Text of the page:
Growing up in the Mississippi Delta, Ashley Jones graduated as her high school’s valedictorian in 2006 and considered becoming a medical doctor. She earned an undergraduate degree in chemistry, but then decided to pursue a graduate degree in public health instead of medical school.
“It all clicked for me after watching the video ‘Unnatural Causes’ in one of my graduate classes,” Jones recalled.
“The video highlighted all of the health inequities I had experienced growing up—little or no access to healthcare, lack of resources and education—only I didn’t know they were inequities. I just thought this is how it was for everyone,” she said.
“As I learned more, I realized I could make a greater impact on people’s health—not just individuals, but a town, city or even a state. Public health, in a sense, gave me the language to understand the situations I saw all around me and the tools to effect change.”
One of her tools is the Community Health Improvement Network, made up of 13 local agencies with a mission to improve health for underserved and underprivileged residents of Lauderdale County and surrounding areas. The non-profit organization hired Jones as executive director in 2018, and just six months later she began working as an instructor at MSU-Meridian.
She now is an assistant clinical professor of kinesiology in MSU-Meridian’s Division of Education.
“One of my goals when I began working for Mississippi State was to make sure our students were exposed to all aspects of health care,” Jones said. “I wanted to teach them to think outside the box and see this degree as a springboard that can take them in a hundred different directions—not just the ones they were familiar with. I believe the community connections I’ve forged through my work with CHIN have helped make that happen.”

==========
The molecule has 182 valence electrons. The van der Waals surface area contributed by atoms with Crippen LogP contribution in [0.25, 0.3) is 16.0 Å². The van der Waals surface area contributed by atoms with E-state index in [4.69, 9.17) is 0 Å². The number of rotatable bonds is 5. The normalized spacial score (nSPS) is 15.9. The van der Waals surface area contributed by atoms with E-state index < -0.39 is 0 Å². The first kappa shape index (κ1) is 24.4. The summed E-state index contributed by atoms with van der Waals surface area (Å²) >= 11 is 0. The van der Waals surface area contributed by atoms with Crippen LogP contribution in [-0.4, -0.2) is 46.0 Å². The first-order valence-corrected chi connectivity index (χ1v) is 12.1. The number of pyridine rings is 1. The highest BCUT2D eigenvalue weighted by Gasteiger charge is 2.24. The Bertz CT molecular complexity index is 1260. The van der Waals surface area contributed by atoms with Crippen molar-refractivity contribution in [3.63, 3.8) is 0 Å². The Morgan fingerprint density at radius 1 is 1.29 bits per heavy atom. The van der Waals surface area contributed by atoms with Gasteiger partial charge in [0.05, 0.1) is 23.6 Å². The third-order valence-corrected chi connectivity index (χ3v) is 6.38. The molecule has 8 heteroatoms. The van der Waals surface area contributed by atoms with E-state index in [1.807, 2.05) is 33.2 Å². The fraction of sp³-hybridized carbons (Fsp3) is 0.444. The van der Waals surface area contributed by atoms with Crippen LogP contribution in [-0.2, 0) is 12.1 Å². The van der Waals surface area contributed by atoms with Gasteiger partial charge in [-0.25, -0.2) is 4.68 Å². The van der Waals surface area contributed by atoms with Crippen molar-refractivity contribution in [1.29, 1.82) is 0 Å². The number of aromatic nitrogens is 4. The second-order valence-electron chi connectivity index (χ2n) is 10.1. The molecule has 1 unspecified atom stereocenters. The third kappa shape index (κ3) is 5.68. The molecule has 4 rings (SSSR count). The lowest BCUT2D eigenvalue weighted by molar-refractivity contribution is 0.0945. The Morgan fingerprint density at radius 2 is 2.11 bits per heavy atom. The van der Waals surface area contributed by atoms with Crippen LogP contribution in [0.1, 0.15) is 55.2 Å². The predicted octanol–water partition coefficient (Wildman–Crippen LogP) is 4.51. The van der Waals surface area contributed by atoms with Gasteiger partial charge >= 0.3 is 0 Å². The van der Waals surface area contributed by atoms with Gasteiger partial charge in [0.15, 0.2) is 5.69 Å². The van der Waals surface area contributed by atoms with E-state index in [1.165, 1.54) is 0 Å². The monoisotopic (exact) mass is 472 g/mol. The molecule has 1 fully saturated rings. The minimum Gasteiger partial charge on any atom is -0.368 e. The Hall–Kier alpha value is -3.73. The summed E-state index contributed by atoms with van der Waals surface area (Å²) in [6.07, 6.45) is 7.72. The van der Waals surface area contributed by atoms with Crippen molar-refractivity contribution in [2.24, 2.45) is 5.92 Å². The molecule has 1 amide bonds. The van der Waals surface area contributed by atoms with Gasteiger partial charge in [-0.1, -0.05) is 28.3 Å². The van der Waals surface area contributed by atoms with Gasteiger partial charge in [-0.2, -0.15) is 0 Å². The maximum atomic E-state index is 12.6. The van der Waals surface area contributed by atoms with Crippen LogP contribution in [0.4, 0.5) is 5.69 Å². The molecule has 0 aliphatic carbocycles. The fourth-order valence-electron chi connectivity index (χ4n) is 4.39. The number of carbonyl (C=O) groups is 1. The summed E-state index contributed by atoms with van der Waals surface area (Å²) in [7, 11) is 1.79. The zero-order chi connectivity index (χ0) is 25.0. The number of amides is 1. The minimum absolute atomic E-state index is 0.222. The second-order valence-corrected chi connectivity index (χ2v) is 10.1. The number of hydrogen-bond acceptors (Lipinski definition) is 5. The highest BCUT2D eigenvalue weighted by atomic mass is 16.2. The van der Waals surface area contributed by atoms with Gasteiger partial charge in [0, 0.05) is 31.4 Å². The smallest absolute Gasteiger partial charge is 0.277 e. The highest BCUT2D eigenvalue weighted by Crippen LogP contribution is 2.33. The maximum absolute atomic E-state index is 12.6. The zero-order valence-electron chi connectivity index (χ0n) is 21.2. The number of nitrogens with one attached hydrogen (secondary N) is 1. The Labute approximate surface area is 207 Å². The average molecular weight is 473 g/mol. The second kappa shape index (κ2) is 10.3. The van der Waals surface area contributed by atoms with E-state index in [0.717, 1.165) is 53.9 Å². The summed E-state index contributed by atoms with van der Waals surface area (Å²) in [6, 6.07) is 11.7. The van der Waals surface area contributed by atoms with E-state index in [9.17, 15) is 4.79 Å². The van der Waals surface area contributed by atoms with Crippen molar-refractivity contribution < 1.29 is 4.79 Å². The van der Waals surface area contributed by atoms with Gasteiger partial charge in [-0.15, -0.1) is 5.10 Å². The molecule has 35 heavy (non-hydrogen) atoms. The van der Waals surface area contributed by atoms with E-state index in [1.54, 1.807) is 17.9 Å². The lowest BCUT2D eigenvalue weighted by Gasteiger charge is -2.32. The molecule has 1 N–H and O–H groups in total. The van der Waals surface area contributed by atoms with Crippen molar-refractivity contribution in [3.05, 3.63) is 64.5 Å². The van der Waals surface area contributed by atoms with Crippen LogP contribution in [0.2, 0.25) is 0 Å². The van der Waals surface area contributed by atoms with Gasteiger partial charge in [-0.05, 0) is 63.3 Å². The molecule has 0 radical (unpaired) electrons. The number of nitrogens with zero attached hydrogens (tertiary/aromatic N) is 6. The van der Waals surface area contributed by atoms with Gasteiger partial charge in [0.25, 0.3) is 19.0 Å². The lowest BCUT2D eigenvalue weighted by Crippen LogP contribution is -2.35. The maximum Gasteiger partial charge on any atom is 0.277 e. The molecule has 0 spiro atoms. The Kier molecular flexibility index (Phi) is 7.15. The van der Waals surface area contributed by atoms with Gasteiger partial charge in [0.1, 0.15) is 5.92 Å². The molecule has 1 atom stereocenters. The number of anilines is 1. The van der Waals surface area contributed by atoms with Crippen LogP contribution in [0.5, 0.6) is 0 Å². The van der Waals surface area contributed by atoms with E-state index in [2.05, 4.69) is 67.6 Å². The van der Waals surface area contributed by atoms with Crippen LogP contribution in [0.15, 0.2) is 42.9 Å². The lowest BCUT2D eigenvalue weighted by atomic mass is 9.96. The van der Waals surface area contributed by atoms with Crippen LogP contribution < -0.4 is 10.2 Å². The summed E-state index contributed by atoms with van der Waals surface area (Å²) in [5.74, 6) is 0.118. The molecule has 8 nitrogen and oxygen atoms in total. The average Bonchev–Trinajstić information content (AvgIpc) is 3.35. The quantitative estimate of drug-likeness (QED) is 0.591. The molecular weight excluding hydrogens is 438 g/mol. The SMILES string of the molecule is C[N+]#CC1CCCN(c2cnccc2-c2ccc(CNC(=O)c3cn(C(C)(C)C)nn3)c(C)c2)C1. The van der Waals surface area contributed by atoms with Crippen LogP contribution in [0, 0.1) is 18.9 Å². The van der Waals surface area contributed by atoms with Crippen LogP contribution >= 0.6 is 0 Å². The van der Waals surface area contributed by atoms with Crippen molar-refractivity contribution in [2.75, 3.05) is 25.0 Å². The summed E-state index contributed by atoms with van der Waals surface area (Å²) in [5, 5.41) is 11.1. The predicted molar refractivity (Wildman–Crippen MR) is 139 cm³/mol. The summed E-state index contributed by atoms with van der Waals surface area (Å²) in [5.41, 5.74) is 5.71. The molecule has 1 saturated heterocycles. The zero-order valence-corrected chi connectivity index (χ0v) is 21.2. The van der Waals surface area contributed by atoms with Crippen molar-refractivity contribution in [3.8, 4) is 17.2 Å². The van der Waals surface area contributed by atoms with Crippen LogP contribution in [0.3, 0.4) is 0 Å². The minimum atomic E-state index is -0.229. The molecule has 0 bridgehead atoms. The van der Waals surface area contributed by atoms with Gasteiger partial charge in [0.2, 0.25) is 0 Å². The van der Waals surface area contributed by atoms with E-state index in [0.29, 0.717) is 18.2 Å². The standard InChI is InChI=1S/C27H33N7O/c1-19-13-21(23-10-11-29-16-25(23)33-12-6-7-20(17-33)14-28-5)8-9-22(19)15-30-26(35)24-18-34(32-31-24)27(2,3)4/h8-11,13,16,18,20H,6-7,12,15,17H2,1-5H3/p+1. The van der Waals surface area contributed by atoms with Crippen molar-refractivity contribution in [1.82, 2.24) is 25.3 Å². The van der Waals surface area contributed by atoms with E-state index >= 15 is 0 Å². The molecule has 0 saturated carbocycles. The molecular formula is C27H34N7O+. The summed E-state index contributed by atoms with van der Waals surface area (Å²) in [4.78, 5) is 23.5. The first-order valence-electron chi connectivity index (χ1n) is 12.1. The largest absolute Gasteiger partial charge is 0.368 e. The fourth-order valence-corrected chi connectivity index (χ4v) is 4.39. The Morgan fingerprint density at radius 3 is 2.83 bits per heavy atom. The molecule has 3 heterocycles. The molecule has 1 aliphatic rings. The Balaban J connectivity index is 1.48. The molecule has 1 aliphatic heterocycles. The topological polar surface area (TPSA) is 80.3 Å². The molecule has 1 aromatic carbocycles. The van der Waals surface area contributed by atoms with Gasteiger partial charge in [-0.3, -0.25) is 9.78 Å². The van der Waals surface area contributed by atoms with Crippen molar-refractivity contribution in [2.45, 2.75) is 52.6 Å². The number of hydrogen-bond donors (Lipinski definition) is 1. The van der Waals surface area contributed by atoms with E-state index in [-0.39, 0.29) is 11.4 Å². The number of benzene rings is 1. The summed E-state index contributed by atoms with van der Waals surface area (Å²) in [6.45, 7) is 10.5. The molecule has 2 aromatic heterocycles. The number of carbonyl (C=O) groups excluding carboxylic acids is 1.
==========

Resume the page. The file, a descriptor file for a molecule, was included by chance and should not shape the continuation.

Over the past year, kinesiology students at MSU-Meridian toured the cardio-pulmonary rehab department at a local hospital, heard a guest lecturer from a mental health facility discuss recreation therapy, and learned what it’s like to work in the mental health field. Several new internship placements also were generated, but Jones said one of the most exciting accomplishments has been the establishment of the first Kinesiology Student Association.
“Since Meridian isn’t a residential campus, our students often are not really engaged with one another outside of class,” she said. “I want them to see what their community looks like and to develop cultural competence toward those they may one day see and serve in a health setting. Through KSA, as well as some of the courses I teach, I want to create opportunities to bridge the gap between what students know and have seen, to those life situations they were unfamiliar with before coming to Mississippi State,” she said. “By doing so, hopefully they will gain a greater sense of their role not just as university students, but as active members of a community.”